Format

Send to

Choose Destination
J Strength Cond Res. 2013 Apr;27(4):982-7. doi: 10.1519/JSC.0b013e3182606df2.

Interrater and intrarater reliability of the functional movement screen.

Author information

1
Department of Physical Therapy and Athletic Training, Northern Arizona University, Flagstaff, Arizona, USA.

Abstract

The purpose of this study was to investigate interrater and intrarater reliability of the Functional Movement Screen (FMS) with real-time administration with raters of different educational background and experience. The FMS was assessed with real-time administration in healthy injury-free men and women and included a certified FMS rater for comparison with other raters. A relatively new tool, the FMS, was developed to screen 7 individual movement patterns to classify subjects' injury risk. Previous reliability studies have been published with only one investigating intrarater reliability. These studies had limitations in study design and clinical applicability such as the use of only video to rate or the use of raters without comparison to a certified FMS rater. Raters (n = 4) with varying degrees of FMS experience and educational levels underwent a 2-hour FMS training session. Subjects (n = 19) were rated during 2 sessions, 1 week apart, using standard FMS protocol and equipment. Interrater reliability was good for session 1 (intraclass correlation coefficient [ICC] = 0.89) and for session 2 (ICC = 0.87). The individual FMS movements showed hurdle step as the least reliable (ICC = 0.30 for session 1 and 0.35 for session 2), whereas the most reliable was shoulder mobility (ICC = 0.98 for session 1 and 0.96 for session 2). Intrarater reliability was good for all raters (ICC = 0.81-0.91), with similar ICC regardless of education or previous experience with FMS. The results showed that the FMS could be consistently scored by people with varying degrees of experience with the FMS after a 2-hour training session. Intrarater reliability was not increased with FMS certification.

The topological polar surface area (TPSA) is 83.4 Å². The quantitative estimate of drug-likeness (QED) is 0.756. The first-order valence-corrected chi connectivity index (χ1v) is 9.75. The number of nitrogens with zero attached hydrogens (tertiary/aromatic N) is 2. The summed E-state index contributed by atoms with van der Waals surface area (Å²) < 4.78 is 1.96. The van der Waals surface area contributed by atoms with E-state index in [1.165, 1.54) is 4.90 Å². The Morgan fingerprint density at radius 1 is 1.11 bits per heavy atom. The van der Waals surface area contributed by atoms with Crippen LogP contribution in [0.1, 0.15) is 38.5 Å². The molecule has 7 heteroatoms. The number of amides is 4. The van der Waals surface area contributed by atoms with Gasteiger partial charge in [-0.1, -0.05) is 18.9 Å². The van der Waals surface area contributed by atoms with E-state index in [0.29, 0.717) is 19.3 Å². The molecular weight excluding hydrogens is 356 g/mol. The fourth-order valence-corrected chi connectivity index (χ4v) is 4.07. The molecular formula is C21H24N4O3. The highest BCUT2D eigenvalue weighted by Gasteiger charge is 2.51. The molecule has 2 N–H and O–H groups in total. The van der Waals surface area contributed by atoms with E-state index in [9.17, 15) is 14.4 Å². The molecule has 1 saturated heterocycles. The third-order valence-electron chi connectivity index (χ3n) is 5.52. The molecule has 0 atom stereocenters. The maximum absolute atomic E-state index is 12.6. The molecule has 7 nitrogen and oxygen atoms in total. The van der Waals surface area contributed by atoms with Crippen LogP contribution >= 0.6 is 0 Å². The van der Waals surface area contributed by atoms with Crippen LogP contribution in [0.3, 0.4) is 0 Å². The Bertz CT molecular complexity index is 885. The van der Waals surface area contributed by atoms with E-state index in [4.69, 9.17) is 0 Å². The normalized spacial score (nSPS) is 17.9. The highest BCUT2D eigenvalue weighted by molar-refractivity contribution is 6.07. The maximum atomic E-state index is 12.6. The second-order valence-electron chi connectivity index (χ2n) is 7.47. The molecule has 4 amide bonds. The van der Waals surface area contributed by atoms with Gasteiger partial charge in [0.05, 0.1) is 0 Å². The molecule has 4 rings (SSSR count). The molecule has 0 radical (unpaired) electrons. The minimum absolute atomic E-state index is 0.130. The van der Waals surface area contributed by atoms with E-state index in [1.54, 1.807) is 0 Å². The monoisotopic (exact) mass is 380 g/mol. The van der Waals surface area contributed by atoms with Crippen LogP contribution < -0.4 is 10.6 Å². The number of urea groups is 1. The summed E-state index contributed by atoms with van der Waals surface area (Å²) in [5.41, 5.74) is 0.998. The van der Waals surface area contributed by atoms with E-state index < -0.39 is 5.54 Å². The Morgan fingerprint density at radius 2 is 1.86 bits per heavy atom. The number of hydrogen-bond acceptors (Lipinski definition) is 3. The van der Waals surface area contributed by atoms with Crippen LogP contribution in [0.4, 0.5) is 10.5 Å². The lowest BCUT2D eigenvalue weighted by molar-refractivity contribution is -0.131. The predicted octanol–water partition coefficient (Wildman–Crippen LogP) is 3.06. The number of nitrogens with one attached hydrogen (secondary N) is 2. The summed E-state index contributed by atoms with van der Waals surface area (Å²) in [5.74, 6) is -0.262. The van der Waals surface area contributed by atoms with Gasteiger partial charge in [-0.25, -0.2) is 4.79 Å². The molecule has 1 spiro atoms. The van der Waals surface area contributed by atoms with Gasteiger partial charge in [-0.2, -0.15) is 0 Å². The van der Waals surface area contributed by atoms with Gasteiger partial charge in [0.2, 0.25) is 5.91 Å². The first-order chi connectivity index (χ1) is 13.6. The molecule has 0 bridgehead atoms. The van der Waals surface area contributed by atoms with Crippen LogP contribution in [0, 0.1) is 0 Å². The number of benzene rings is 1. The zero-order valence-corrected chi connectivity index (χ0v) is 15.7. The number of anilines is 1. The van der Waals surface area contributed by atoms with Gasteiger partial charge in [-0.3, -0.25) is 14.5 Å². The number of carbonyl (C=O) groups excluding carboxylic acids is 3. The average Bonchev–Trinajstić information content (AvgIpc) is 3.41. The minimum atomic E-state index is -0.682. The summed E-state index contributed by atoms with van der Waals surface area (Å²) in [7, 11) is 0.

PMID:
22692121
DOI:
10.1519/JSC.0b013e3182606df2
[Indexed for MEDLINE]

Supplemental Content

Full text links

Icon for Wolters Kluwer
Loading ...
Support Center